The Association of Slovenian Organisations (ZSO), one of the umbrella organisations of Slovenians living in the Austrian region of Carinthia, celebrated its 60th anniversary at a ceremony in Klagenfurt on Saturday. The event was attended by President Borut Pahor and Minister for Slovenians Abroad Gorazd Žmavc.
On the occasion, Pahor presented the organisation with the Order of Merit for its services in realising the basic interests of the Slovenian community in Carinthia.
The justification of the honour said that the ZSO has since its establishment been aspiring for active involvement of ethnic Slovenians in the Austrian social and political structures so they could contribute to the democratic development of Austrian society.
The organisation has fought for preserving bilingual education, for the Slovenian language in offices and for bilingual place names.
Pahor in particular highlighted its role in the Slovenian minority advisory body to office of the federal chancellor which the ZSO president has headed for 23 years.
The ZSO is also praised for promoting respect for diversity, dialogue, tolerance and intertwining of cultures, its contribution to democracy and peaceful coexistence of nations and cultures in modern Europe.
As a special gesture, Pahor made a speech, also as he said, because his Austrian counterpart Heinz Fischer had asked him to extend his congratulations to the ZSO.
In a statement for TV Slovenija after the ceremony, Pahor hailed the improvement of the relationship between the minority and the majority population in Carinthia. "It's vital for the situation to stay that way, so that the EU is not only preserved but also enhanced."
The ceremony was also attended by Governor of Carinthia Peter Kaiser and Austrian Minister of Art, Culture, Constitution and the Media Josef Ostermayer, who meet President Pahor before the ceremony.
The officials discussed the potential for regional cooperation and common challenges in the EU, including the refugee crisis. Pahor later told reporters that, given the absence of a joint European policy on the matter, a solution lied in reaching an agreement with the closest neighbours.
"This is why we used this opportunity to ascertain where, when and how certain issues need to be tackled so that this problem is resolved in a more humane and successful way," Pahor said.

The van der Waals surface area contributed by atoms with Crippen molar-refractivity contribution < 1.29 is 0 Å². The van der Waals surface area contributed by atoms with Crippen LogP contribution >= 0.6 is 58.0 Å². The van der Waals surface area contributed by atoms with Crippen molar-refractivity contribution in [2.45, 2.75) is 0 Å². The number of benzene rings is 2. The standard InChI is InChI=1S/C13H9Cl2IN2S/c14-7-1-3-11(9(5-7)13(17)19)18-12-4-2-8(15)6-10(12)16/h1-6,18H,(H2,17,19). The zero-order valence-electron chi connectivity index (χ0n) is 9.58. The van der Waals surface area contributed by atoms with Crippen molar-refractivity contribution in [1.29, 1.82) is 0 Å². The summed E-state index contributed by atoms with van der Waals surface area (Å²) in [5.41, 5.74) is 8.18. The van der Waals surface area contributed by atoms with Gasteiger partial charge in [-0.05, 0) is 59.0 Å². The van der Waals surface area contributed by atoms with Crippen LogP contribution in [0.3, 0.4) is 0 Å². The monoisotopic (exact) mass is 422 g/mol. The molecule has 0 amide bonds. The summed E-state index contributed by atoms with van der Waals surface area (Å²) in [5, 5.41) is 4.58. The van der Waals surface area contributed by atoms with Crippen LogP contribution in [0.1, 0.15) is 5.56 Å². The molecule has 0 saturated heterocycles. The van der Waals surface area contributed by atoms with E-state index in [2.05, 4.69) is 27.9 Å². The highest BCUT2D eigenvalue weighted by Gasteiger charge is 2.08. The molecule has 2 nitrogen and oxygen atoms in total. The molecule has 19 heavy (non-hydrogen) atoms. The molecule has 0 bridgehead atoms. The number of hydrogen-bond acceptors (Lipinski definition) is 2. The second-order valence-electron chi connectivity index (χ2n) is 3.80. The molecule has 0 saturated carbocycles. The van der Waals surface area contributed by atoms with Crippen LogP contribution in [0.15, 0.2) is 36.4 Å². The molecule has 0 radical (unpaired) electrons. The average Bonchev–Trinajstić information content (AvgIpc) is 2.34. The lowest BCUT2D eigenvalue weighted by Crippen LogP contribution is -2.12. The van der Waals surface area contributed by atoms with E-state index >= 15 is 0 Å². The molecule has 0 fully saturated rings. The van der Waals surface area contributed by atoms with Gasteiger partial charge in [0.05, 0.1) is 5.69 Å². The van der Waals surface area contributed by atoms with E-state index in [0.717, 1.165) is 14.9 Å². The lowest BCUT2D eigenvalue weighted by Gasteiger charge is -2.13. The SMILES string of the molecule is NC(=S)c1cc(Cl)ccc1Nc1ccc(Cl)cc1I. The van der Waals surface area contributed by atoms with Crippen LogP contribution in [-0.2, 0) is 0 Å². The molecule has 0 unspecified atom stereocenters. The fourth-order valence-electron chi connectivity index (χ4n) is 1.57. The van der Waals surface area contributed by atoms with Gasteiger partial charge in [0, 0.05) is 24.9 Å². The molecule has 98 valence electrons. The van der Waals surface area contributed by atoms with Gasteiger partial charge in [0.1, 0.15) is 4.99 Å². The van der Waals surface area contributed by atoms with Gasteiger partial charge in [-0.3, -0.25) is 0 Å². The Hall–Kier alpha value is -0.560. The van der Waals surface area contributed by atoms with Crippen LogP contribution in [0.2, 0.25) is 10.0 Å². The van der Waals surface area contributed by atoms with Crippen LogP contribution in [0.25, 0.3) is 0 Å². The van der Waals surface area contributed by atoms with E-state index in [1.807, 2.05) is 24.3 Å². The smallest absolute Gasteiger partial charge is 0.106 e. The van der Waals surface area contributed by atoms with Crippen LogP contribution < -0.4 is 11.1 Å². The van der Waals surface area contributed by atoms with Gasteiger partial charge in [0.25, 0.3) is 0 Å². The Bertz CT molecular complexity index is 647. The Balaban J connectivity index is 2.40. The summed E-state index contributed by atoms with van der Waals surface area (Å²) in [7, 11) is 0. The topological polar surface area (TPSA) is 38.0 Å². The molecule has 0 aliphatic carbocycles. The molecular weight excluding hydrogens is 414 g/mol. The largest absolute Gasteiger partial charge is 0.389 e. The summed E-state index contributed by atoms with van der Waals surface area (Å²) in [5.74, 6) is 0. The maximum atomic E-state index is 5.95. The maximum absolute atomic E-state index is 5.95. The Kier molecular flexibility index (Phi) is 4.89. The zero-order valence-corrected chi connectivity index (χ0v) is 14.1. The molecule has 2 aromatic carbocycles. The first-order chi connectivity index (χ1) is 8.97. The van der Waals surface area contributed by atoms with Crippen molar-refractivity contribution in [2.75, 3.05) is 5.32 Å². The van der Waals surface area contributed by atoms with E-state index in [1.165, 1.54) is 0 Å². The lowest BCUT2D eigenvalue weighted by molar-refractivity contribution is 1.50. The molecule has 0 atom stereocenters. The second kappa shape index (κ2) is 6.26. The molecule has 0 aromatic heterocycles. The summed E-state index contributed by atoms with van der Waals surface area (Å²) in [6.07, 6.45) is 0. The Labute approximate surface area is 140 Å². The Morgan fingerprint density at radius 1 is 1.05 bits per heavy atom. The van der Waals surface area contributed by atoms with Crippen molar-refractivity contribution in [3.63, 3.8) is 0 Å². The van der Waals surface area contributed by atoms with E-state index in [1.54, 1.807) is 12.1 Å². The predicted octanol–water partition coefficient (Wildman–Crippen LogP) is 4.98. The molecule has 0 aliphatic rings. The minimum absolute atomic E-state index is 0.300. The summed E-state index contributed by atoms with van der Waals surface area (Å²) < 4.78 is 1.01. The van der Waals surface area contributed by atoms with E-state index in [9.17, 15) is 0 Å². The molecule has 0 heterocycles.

The Carinthia governor underscored the importance of exchange of information on the crisis and coordination of measures with Slovenia and other European countries. He said Slovenia and Austria would do everything in their power.
ZSO head Marjan Sturm says that the association has played a "very important role" and has consciously worked towards integration, including by founding private bilingual kindergartens.
This prompted Austria to gradually start financing such projects, he told the STA.
In the last decade, the ZSO has been engaging in dialogue with fierce opponents of the Slovenian minority in Carinthia and thus contributed to the positive changes in the atmosphere in the region.
Sturm notes though that the Slovenian community in Carinthia has shrunk throughout the years, but that the interest in learning Slovenian has been rising.
Currently, over 45% of children in south Carinthia take bilingual lessons. In the 1970s, the share was at 12-13%.
Commenting on the plans for the future, the ZSO boss says that the association is making efforts ro create the Alps-Adriatic region based on sustainable peace, cooperation, the preservation of linguistic and cultural diversity and business success. "That is a challenge for the 21st century."
The ZSO was founded on 25 March 1955, succeeding the Democratic Front of Working People. Its first president was Franci Zwitter. In 1982, he was succeeded by Feliks Wieser, while Sturm has been at its helm since 1992.
Photo: Borut Pahor Facebook